Kuala Lumpur: Need to Know

Need to Know

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Being 30 miles away, K.L.'s superb international airport is, unfortunately, convenient for nowhere but palm-oil plantations. However, the high-speed train link into town is one of the most efficient, and least crowded, in Asia. It's also cheaper, faster and more comfortable than a taxi, so don't be taken in by persistent touts. Upon arrival at the downtown Sentral train station, you buy coupons for onward taxis, which takes the stress out of haggling with cabbies, often forced by K.L.'s insanely low fares to try to bargain off the meter. Connection to a monorail loop around the city center is a 10-minute walk away, but once there the service is fun and cheap.

Trains are affordable, but changing lines — between the light rail, the aforementioned monorail and the suburban systems — can be a hassle. Most visitors use taxis. If you're not able to buy coupons or find a driver who will stick to the metered fare, drive a hard bargain. Ten ringgit ($3) or even less should cover most short trips.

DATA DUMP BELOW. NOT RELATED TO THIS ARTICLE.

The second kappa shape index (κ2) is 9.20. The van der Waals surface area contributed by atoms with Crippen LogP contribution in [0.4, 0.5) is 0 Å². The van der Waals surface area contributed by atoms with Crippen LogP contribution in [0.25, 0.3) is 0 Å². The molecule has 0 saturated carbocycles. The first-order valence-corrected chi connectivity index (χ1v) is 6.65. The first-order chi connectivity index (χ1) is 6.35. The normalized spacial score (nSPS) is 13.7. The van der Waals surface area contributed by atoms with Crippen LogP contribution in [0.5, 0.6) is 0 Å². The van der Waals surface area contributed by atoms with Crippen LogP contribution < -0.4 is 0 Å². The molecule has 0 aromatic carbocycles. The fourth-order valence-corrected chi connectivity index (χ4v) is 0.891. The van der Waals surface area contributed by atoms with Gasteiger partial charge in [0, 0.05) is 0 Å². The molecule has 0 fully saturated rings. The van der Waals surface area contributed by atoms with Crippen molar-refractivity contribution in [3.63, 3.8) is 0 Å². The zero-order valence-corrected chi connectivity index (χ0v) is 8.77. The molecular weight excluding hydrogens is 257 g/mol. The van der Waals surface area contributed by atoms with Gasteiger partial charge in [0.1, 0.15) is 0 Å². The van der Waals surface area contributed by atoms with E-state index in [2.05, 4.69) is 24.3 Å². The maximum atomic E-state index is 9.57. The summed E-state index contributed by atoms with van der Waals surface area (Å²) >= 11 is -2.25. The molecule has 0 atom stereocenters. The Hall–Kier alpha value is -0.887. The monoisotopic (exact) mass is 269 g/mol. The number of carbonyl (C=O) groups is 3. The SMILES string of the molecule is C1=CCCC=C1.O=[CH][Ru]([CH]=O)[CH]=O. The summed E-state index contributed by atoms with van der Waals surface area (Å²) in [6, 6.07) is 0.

Kuala Lumpur is one of the most hassle-free places in Asia. Even night strolls are relatively safe, though there has been a decided increase in bag-snatching, often by thieves on passing motorbikes and scooters. In busy areas, it's best to keep to the inside of sidewalks and be aware of how you are carrying your belongings.

Food Etiquette
No matter how liberal they appear, Malays can be quite put off by the sudden appearance at the table of any pork products (unwrapped or otherwise).

Gratuities are by no means expected in Malaysia, but cab drivers will be grateful for small change. Upmarket bars and restaurants impose a 10% service charge as well as a 5% government tax. Cheaper places do not and don't expect a gratuity. At hotels, bellboys will be satisfied with a tip of a few ringgit.

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